The goal of hypertrophic cardiomyopathy (HCM) treatment is to relieve symptoms of the condition and, in rare cases, to prevent sudden cardiac death.
The Chanin T. Mast Center for Hypertrophic Cardiomyopathy offers several different treatment options such as medication, surgery or specialized procedures for HCM and its symptoms.
Treating HCM with Medication
Medication is usually the first option of treatment for people with HCM. In order to manage symptoms and improve cardiac functioning, physicians may prescribe common heart medications such as beta blockers, disopyramide, calcium channel blockers, heart rhythm medications, and anticoagulants.
Recently, the U.S. Food and Drug Administration (FDA) approved Camzyos™ (mavacamten) for the treatment of adults with some forms of symptomatic hypertrophic cardiomyopathy. This is the only FDA-approved medication that targets the underlying cause of obstructive HCM. The Chanin T. Mast Center for Hypertrophic Cardiomyopathy at Atlantic Health System is the first facility in New Jersey to prescribe mavacamten for HCM.*
HCM Treatment Procedures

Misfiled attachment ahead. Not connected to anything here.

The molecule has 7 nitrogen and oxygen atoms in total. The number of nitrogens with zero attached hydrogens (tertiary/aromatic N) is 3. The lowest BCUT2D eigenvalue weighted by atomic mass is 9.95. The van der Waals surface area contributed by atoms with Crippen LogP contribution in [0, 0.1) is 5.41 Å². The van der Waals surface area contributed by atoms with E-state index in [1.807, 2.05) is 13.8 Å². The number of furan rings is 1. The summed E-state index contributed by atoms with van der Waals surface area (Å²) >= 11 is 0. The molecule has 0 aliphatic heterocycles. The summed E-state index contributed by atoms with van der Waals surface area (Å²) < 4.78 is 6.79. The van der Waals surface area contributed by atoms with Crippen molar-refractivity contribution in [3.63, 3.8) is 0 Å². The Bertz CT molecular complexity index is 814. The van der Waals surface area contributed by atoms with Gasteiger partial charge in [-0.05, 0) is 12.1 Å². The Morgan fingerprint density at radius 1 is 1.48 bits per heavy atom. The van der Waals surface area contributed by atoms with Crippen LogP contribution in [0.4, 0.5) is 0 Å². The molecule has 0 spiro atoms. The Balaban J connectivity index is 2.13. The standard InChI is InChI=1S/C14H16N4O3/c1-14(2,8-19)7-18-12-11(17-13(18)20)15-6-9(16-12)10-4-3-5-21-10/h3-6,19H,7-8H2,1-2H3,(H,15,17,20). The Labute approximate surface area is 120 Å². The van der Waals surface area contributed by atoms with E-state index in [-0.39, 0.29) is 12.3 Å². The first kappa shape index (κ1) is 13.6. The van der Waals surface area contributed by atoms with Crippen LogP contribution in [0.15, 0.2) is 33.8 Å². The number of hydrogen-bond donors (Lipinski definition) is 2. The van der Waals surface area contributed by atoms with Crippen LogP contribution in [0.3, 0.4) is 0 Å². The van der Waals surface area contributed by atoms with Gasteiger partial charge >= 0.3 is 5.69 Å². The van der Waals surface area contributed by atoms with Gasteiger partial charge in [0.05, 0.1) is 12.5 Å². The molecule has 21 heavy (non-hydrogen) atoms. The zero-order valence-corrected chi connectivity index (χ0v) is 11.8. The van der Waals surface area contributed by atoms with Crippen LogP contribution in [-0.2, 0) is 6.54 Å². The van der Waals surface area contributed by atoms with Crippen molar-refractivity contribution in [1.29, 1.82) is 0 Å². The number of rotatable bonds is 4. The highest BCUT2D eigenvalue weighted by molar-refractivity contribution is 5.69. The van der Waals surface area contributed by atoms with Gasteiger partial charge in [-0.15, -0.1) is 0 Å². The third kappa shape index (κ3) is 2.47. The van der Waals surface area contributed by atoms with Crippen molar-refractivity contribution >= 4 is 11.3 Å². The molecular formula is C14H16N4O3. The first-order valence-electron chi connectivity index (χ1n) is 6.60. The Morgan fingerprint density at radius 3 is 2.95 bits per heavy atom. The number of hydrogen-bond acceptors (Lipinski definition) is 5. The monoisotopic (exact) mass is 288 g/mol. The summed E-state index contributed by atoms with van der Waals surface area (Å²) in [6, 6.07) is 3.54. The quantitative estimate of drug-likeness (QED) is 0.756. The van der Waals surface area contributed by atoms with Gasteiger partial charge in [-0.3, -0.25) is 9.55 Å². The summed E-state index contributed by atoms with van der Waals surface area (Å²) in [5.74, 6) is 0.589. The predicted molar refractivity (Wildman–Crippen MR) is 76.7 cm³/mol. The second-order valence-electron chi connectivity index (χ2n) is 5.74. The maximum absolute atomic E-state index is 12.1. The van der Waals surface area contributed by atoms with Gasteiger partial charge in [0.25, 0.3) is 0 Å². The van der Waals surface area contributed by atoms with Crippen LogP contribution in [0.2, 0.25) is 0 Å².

To prevent sudden cardiac death in hypertrophic cardiomyopathy, an implantable defibrillator may be necessary. Defibrillators have eliminated the vast majority of sudden death events in HCM.
To identify those patients who will likely benefit from an implantable defibrillator, all HCM patients undergo risk stratification assessment, to determine which would be ideal candidates for the procedure.
If you are found to be high risk, we will discuss with you implanting a cardioverter defibrillator (ICD), designed to identify and terminate these arrhythmias, thus preventing sudden cardiac death events.
Only a very small proportion of patients with HCM are at increased risk for sudden cardiac death.
Surgical Treatment Options for HCM
- Open heart surgery
- - may be recommended if medications do not improve your symptoms. It involves removing part of the thickened, overgrown wall (septum) between the heart chambers. Septal myectomy helps improve blood flow out of the heart and reduces backward flow of blood through the mitral valve (mitral regurgitation). The surgery may be done using different approaches, depending on the location of the thickened heart muscle. Sometimes the mitral valve is repaired at the same time and on occasion the mitral valve may be replaced.
- Septal ablation
- - this procedure reduces the thickened heart muscle with injection of alcohol. The alcohol is injected through a long, thin tube (catheter) into the artery supplying blood to the area of thickness. Possible complications include disruption of the heart's electrical system (heart block), which requires implantation of a pacemaker.
* Your doctor can discuss whether mavacamten is right for you and any potential side effects associated with its use.
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